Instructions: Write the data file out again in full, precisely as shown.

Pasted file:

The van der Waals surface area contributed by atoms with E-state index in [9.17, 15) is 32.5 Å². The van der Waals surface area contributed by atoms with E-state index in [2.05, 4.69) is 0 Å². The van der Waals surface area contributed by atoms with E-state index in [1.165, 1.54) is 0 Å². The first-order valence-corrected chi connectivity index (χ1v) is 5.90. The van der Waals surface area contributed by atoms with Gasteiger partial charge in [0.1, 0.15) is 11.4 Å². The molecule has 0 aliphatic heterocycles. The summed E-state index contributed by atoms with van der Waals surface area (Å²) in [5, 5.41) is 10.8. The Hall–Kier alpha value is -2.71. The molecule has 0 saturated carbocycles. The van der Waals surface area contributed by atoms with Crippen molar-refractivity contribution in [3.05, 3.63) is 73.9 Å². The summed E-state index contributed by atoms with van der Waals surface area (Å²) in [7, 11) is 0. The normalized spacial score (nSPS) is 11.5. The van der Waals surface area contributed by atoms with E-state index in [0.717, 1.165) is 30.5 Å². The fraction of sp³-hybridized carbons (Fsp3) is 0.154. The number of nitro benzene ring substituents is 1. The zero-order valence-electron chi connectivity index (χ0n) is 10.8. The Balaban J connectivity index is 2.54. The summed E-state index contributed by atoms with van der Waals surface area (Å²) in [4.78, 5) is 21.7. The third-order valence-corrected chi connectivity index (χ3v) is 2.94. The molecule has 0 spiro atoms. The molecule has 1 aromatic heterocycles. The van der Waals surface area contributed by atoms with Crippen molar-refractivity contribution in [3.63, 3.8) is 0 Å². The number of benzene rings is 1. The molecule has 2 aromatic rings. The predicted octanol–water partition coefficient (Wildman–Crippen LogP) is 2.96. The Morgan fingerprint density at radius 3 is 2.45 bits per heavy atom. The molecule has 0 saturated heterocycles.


The van der Waals surface area contributed by atoms with E-state index in [9.17, 15) is 32.5 Å². The van der Waals surface area contributed by atoms with E-state index in [2.05, 4.69) is 0 Å². The van der Waals surface area contributed by atoms with E-state index in [1.165, 1.54) is 0 Å². The first-order valence-corrected chi connectivity index (χ1v) is 5.90. The van der Waals surface area contributed by atoms with Gasteiger partial charge in [0.1, 0.15) is 11.4 Å². The molecule has 0 aliphatic heterocycles. The summed E-state index contributed by atoms with van der Waals surface area (Å²) in [5, 5.41) is 10.8. The Hall–Kier alpha value is -2.71. The molecule has 0 saturated carbocycles. The van der Waals surface area contributed by atoms with Crippen molar-refractivity contribution in [3.05, 3.63) is 73.9 Å². The summed E-state index contributed by atoms with van der Waals surface area (Å²) in [7, 11) is 0. The normalized spacial score (nSPS) is 11.5. The van der Waals surface area contributed by atoms with E-state index in [0.717, 1.165) is 30.5 Å². The fraction of sp³-hybridized carbons (Fsp3) is 0.154. The number of nitro benzene ring substituents is 1. The zero-order valence-electron chi connectivity index (χ0n) is 10.8. The Balaban J connectivity index is 2.54. The summed E-state index contributed by atoms with van der Waals surface area (Å²) in [4.78, 5) is 21.7. The third-order valence-corrected chi connectivity index (χ3v) is 2.94. The molecule has 0 spiro atoms. The molecule has 1 aromatic heterocycles. The van der Waals surface area contributed by atoms with Crippen molar-refractivity contribution in [3.63, 3.8) is 0 Å². The number of benzene rings is 1. The molecule has 2 aromatic rings. The predicted octanol–water partition coefficient (Wildman–Crippen LogP) is 2.96. The Morgan fingerprint density at radius 3 is 2.45 bits per heavy atom. The molecule has 0 saturated heterocycles.